Of all the sports-related injuries that occur each year, 20% involve dental injuries. Out of those dental injuries, the vast majority occur for one simple reason. The athlete, whatever their age, isn’t wearing a mouthguard. Wearing mouthguards is an integral part of keeping your teeth safe while you live an active life. Learning how to pick the right one can be a challenge. There are a few specific types, each with its benefits and drawbacks. We’ll be discussing them below.
Understanding Mouth Guards And How They Protect Teeth
Mouthguards are dental appliances that protect the teeth from impact injury. These mouth protectors can reduce the risk of injury from impacts. Blows to the face can cut the cheek or tongue, lacerate a lip, or break a tooth. The information available from the CDC emphasizes the importance of mouthguards. Their records show that over 3 million teeth get knocked out at youth sporting events. Wearing a mouthguard could have prevented this injury.
There are three categories of mouthguards available:
- Stock Mouth Guards – These are the least effective form but are inexpensive. They tend to fit poorly and be quite bulky and make breathing difficult. You can find them on the shelves of sporting goods stores. They’re an excellent option to protect the child’s teeth until a better option is available.
- Boil and Bite Guards – These guards are the go-to for the casual athlete. They aren’t a good long-term solution, but they’re better than stock guards. These guards provide a better fit by a process known as boil and bite. The material softens in warm water and can be molded by biting down on them. Once they cool, they’ll provide reasonable protection and comfort.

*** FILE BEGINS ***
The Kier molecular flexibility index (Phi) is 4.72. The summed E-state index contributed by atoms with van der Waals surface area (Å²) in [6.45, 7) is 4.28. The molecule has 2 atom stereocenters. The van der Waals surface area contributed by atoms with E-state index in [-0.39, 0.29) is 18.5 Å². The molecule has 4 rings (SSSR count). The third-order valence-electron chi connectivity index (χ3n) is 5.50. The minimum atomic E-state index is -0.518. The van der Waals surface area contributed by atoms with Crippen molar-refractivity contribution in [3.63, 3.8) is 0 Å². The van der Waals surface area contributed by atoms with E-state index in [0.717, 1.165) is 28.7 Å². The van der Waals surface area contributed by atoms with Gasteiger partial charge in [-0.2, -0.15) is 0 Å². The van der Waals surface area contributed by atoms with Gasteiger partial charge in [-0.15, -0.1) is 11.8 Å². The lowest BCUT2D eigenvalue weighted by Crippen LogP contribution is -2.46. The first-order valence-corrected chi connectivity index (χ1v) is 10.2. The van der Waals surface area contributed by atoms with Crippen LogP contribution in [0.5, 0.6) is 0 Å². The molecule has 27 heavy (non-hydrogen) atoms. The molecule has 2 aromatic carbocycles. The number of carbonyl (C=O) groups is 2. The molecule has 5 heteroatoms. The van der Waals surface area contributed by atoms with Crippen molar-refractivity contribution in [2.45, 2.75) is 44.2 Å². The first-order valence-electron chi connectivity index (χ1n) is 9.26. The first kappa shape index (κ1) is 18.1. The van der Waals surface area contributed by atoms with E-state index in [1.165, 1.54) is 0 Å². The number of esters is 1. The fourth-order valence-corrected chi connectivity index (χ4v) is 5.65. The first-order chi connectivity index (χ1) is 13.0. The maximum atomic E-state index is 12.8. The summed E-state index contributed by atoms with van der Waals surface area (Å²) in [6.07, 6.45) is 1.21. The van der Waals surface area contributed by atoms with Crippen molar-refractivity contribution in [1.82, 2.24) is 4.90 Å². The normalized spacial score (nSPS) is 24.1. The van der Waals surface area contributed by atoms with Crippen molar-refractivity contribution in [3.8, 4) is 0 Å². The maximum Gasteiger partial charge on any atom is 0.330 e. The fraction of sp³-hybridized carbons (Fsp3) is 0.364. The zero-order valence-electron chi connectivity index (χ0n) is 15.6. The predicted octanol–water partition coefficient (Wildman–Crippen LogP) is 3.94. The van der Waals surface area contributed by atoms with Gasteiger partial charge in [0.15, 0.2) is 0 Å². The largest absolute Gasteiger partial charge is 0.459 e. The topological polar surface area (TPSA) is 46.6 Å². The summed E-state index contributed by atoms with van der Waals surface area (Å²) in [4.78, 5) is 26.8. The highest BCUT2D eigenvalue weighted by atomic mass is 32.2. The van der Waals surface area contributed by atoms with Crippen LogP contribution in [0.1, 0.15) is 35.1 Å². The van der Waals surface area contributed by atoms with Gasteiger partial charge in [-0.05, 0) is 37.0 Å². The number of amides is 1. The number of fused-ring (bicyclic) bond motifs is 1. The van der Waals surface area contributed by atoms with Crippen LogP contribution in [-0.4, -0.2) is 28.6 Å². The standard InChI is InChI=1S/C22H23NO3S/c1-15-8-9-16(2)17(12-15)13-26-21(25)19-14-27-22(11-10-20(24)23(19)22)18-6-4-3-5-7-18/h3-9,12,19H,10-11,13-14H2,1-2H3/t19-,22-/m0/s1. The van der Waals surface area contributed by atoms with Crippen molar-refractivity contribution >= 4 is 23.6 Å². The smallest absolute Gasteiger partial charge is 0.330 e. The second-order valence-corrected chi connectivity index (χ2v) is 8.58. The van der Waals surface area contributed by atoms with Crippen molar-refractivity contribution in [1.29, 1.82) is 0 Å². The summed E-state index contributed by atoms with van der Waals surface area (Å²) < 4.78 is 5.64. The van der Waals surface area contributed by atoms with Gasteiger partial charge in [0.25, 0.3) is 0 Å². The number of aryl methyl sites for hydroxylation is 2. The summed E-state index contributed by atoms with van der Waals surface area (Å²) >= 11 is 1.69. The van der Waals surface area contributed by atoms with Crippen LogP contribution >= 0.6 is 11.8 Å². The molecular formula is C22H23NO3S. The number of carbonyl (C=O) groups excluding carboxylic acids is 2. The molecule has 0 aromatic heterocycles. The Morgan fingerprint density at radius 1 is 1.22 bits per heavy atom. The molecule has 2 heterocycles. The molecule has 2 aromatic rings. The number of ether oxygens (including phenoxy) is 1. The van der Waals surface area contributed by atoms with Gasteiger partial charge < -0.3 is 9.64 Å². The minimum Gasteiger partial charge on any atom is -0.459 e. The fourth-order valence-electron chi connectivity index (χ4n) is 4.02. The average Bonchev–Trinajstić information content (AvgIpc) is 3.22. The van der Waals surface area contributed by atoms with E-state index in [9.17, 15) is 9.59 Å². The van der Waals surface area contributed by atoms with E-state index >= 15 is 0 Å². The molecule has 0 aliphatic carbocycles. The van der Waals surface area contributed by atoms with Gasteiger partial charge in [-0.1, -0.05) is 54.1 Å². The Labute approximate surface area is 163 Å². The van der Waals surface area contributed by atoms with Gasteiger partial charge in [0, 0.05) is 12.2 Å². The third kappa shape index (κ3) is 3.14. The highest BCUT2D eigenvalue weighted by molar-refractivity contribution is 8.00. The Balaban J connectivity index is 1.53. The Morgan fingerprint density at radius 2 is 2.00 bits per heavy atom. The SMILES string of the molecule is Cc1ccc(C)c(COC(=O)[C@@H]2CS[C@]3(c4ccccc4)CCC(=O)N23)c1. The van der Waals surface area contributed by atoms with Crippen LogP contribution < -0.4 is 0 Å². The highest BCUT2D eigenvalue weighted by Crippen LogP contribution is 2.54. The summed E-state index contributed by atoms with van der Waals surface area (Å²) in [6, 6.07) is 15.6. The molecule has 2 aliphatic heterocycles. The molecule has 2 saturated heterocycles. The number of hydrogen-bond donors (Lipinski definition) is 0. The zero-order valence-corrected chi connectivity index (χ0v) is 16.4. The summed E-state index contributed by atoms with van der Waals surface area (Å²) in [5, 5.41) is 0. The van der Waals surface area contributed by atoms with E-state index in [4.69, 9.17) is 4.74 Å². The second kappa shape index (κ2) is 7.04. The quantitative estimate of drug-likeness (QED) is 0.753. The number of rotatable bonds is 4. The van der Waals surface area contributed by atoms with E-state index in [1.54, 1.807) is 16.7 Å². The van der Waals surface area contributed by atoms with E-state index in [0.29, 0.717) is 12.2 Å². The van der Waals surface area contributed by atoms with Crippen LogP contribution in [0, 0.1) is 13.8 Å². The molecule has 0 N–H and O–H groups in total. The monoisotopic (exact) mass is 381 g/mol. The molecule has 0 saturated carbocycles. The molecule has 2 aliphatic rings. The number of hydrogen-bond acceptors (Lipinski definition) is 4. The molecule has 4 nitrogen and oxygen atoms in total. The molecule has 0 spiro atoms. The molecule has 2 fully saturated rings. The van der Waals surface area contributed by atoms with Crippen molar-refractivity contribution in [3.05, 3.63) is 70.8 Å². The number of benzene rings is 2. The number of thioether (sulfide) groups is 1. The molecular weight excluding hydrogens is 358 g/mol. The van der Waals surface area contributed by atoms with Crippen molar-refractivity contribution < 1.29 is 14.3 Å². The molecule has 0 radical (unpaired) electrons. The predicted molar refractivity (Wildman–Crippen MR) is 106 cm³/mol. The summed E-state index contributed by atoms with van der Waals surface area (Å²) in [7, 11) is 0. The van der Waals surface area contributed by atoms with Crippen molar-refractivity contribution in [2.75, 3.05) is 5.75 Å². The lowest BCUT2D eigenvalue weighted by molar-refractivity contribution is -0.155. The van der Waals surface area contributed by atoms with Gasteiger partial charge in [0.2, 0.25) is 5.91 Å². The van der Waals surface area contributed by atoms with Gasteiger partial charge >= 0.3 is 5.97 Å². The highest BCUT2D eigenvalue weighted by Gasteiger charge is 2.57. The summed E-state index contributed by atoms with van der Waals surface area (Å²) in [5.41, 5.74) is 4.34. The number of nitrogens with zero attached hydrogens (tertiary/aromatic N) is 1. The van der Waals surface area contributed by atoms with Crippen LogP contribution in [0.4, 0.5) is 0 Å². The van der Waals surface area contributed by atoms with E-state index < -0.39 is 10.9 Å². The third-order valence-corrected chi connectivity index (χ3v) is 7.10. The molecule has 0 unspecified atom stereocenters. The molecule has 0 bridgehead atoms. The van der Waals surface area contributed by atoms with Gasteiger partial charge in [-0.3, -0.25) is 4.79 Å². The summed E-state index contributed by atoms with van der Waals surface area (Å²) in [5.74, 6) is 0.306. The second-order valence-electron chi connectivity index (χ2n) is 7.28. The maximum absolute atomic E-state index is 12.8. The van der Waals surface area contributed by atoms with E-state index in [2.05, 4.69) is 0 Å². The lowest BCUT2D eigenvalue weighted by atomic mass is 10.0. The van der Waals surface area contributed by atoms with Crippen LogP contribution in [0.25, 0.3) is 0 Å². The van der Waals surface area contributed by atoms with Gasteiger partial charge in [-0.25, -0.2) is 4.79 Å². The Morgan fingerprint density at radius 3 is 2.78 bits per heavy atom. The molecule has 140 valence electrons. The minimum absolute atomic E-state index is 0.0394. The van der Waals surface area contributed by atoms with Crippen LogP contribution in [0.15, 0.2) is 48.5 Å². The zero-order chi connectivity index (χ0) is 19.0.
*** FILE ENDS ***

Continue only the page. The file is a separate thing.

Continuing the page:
- Custom Mouth Guards – These guards are top of the line. Most dentists provide them as one of their services. They provide superior fit and comfort and are made of high-quality materials. Your dentist will often take an impression of your child’s mouth to make sure they fit perfectly. This impression ensures that the mouthguard provides the best protection.
There is a standard list of sports that require mouthguards provided by the ADA. This list includes some of the most physical sports. Among them, falls, impacts and dental injuries are common without mouthguards. They advise that those playing the following sportswear mouthguards:
- Field Hockey
- Ice Hockey
- Martial Arts
- Roller Hockey
- Roller Derby
- Water Polo
This list is far from complete. If the sport you’re playing doesn’t appear on this list, seek other guidance. You can speak to your dentist or speak to other participants to get their advice. If nothing else, be sure to wear a mouthguard while playing. If you learn that it isn’t necessary, then you can remove it.
Speak To Your Dentist About Mouthguards For Children Today
With the onset of summer, many children are getting outside and active again. If you want to make sure yours survives the summer without a dental injury, get them a mouthguard. Wearing them is a good practice, especially when spending a lot of time outdoors.